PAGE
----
Kids copy the behaviors of the adults they are around as a way to learn how things work in the world. Sometimes they mimic undesirable behaviors, such as repeating bad words. Other times they repeat positive actions, such as covering their mouths when they sneeze. Kids also watch what adults do in their downtime and follow along. This means that when adults flop on the couch after a long day of work, kids often join them, leading to sedentary behavior that isn’t healthy — for the adults or the kids.
Kids need to be taught why they should exercise, including what counts as good exercise. Children who carry extra weight early in life have an increased risk of developing health problems now or later in life. In the short term, children can have breathing problems from exertion, joint pain, high blood pressure or high cholesterol.
Children who are overweight have a higher risk of carrying excess weight into adulthood, according to the National Institute of Diabetes and Digestive and Kidney Diseases (NIDDKD). The NIDDKD is an independent organization that offers health information that you may find helpful.
The Game Plan
The Centers for Disease Control and Prevention (CDC) guidelines specify that children should get an average of an hour of moderate to vigorous exercise each day. The CDC is an independent organization that offers health information that you may find helpful. Children from the ages of 6 through 17 should do 60 minutes or more of moderate to vigorous physical activity a day, including aerobic activity three days a week, bone-strengthening activity three days a week, and muscle-strengthening activity three days a week as part of their daily activities. Some examples of moderate intensity physical activity include:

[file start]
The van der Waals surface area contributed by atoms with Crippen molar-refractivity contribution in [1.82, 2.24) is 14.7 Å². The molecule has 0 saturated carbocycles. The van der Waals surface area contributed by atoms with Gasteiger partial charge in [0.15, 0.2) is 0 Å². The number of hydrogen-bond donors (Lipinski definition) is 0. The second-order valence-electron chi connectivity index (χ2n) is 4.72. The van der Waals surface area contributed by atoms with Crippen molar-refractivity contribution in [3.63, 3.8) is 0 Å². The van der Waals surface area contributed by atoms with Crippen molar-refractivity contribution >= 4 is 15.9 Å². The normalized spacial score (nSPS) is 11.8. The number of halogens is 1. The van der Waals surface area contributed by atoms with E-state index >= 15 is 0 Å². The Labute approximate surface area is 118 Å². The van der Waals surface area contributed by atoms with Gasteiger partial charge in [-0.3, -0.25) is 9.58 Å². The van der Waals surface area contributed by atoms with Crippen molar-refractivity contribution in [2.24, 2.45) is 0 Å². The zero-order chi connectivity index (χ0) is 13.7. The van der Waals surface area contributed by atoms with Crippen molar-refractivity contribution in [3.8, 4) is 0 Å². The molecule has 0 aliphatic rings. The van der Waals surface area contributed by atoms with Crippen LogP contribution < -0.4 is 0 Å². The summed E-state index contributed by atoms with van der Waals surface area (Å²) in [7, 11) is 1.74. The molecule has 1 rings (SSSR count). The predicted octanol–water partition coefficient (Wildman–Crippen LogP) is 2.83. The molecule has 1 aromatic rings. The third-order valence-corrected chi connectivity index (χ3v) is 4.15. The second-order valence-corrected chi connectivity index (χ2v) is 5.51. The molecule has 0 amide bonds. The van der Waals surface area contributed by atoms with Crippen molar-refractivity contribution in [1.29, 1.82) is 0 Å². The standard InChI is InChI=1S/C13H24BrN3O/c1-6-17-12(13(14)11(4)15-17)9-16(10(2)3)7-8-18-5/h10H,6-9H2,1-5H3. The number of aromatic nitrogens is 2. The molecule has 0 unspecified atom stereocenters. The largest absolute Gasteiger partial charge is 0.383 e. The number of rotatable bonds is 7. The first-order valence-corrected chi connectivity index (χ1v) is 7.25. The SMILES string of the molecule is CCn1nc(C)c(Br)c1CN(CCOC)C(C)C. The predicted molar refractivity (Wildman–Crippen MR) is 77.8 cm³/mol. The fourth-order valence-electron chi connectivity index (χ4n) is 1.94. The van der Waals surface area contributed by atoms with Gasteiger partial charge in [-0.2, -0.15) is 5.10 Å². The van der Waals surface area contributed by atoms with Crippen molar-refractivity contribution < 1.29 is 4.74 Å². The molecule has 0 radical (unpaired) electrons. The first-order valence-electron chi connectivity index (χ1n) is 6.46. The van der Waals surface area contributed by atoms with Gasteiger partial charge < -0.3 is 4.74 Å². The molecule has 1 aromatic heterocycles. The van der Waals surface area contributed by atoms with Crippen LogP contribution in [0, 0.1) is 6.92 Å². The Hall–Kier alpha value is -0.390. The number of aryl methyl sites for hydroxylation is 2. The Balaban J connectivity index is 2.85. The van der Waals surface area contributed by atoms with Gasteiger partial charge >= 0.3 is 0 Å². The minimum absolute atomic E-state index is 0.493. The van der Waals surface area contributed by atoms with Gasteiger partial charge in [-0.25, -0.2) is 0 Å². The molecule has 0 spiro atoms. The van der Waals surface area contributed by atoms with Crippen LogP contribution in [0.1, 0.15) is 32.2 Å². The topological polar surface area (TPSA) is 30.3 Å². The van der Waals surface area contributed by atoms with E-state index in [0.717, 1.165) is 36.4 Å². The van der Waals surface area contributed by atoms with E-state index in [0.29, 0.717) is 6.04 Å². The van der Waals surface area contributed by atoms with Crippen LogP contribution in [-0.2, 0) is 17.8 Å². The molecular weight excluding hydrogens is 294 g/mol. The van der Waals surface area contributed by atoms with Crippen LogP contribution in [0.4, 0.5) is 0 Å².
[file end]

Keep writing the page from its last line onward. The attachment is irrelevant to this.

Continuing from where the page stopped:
- Walking briskly
- Playing tag
- Jumping rope
- Playing soccer
Kids who are not used to being active don’t have to jump straight into an hour of movement — several short bursts of 5 to 10 minutes of activity throughout the day are just as good. From there, they can gradually build up to 60 minutes of activity.
Get Up Together
Adults need 150 to 300 minutes of moderate to vigorous activity per week, so get the whole family involved in being healthy! The same physical activities that kids enjoy are just as enjoyable to adults, but can also include necessary chores like heavy yard work — think digging, raking or lifting bags of soil. Fun activities are more likely to get children interested in being part of the action, so take a walk or bike ride together as a family, enjoy a game of tennis, or jump rope outside together.
To get children moving, the NIDDK recommends limiting children’s screen time to less than two hours per day outside of school work. Screen time includes time spent in front of the television, mobile devices and cell phones. The American Academy of Pediatrics (AAP) doesn’t recommend television time for children under the age of two. The AAP is an independent organization that offers health information that you may find helpful.
Only 1 in 3 kids are physically active every day and 80 percent of adults do not meet the guidelines for aerobic or muscle-strengthening activities. So don’t be couch potatoes. Get the whole family up and moving together in a variety of fun ways that everyone can enjoy!